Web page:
Buyout bigwigs get one-upped by community banker

December 17, 2010

The author is a Reuters Breakingviews columnist. The opinions expressed are his own.

It’s not every day that the barons of the buyout industry find themselves on the shorter end of a sweet deal. But that’s arguably the case in the turnaround of BankUnited, a relatively small Florida bank that’s about to return to the public markets. John Kanas, the seasoned Long Island banker who led the deal and runs the bank, is poised to skim off nearly $100 million of the profits his private equity partners will make.

That’s an impressive feat given the caliber of the investors who backed him, a group that includes Carlyle, Blackstone, Wilbur Ross and the LeFrak family. But they won’t be crying, either. All told, Mr. Kanas and BankUnited’s financiers look set to turn a $940 million investment into a cool $2.8 billion or more, thanks to negotiating a bargain price when buying the bank from the Federal Deposit Insurance Corp. in May 2009.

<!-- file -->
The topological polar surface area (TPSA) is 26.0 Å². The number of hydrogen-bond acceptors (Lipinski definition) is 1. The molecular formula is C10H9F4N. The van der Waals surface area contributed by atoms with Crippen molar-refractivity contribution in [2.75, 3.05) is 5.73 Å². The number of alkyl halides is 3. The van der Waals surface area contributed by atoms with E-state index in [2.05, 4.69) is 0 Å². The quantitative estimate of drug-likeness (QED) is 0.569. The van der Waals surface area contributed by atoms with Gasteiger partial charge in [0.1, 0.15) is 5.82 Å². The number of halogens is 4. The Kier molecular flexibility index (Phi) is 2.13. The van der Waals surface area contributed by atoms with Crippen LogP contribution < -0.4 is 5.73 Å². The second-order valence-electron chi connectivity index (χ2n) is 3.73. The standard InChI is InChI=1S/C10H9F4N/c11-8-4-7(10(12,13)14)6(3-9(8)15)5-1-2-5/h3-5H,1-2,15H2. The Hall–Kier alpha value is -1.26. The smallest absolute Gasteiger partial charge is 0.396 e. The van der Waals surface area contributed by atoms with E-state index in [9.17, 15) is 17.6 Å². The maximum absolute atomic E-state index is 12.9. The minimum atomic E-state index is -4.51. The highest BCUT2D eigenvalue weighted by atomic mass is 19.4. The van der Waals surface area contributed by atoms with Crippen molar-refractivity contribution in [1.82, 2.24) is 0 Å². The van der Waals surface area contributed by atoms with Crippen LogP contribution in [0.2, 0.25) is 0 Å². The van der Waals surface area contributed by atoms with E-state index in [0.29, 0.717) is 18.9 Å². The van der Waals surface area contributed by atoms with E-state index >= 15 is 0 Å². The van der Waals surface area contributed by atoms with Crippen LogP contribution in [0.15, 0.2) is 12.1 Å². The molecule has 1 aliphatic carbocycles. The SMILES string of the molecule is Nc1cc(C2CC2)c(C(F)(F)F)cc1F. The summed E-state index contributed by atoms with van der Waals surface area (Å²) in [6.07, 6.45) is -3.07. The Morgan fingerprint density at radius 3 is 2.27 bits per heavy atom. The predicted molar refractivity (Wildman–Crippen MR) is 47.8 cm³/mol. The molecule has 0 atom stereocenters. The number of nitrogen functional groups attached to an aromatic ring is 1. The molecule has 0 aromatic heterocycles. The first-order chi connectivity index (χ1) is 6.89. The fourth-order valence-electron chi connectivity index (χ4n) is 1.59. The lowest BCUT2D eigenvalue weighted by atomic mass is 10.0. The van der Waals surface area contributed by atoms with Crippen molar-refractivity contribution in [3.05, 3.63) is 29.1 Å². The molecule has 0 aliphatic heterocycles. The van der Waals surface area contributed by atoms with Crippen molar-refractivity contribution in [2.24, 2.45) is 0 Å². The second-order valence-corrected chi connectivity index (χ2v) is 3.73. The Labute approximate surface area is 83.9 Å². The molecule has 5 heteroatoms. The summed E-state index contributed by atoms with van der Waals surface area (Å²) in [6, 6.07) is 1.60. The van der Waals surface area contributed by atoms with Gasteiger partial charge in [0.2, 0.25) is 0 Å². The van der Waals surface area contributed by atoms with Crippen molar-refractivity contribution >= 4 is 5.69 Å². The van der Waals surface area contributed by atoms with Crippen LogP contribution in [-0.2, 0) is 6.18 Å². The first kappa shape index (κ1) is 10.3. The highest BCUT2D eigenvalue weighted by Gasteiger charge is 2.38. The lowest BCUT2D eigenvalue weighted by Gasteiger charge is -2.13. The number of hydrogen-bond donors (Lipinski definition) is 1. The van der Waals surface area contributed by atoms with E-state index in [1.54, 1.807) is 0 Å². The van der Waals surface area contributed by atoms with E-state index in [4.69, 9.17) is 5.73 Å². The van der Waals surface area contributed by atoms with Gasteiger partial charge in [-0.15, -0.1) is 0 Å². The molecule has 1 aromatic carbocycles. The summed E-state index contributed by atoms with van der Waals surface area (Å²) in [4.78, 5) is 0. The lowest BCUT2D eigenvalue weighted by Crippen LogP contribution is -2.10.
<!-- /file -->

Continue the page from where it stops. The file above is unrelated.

But the best turn on investment accrues to Mr. Kanas. In addition to putting some $23.5 million of his own money into the deal, he convinced the private equity firms to pay out 10 percent of their profits from the deal to BankUnited’s management team.

An updated prospectus for the BankUnited initial public offering values the portion of this payout that is due to Mr. Kanas at around $36 million. But that is based on a low multiple of last year’s book value, or assets less liabilities. The actual value will be determined by the IPO price. Helped by a loss-sharing agreement with the F.D.I.C., BankUnited’s shares are likely to trade at a relatively high multiple.

At a feasible 2.25 times book value as of Sept. 30, BankUnited’s buyers will roughly triple their money, at least on paper. The backers other than Mr. Kanas and his management group put in around $900 million, so they will make around $1.8 billion in profit for their investors and themselves. That means the profit pool for the management crew should amount to around $180 million, with half going to Mr. Kanas.

That’s on top of the return he will make on his personal investment, which in this scenario will rise in value to some $70 million. Tot it all up, and thanks to some smart negotiating Mr. Kanas could make nearly seven times his original investment. Not bad for a community banker.

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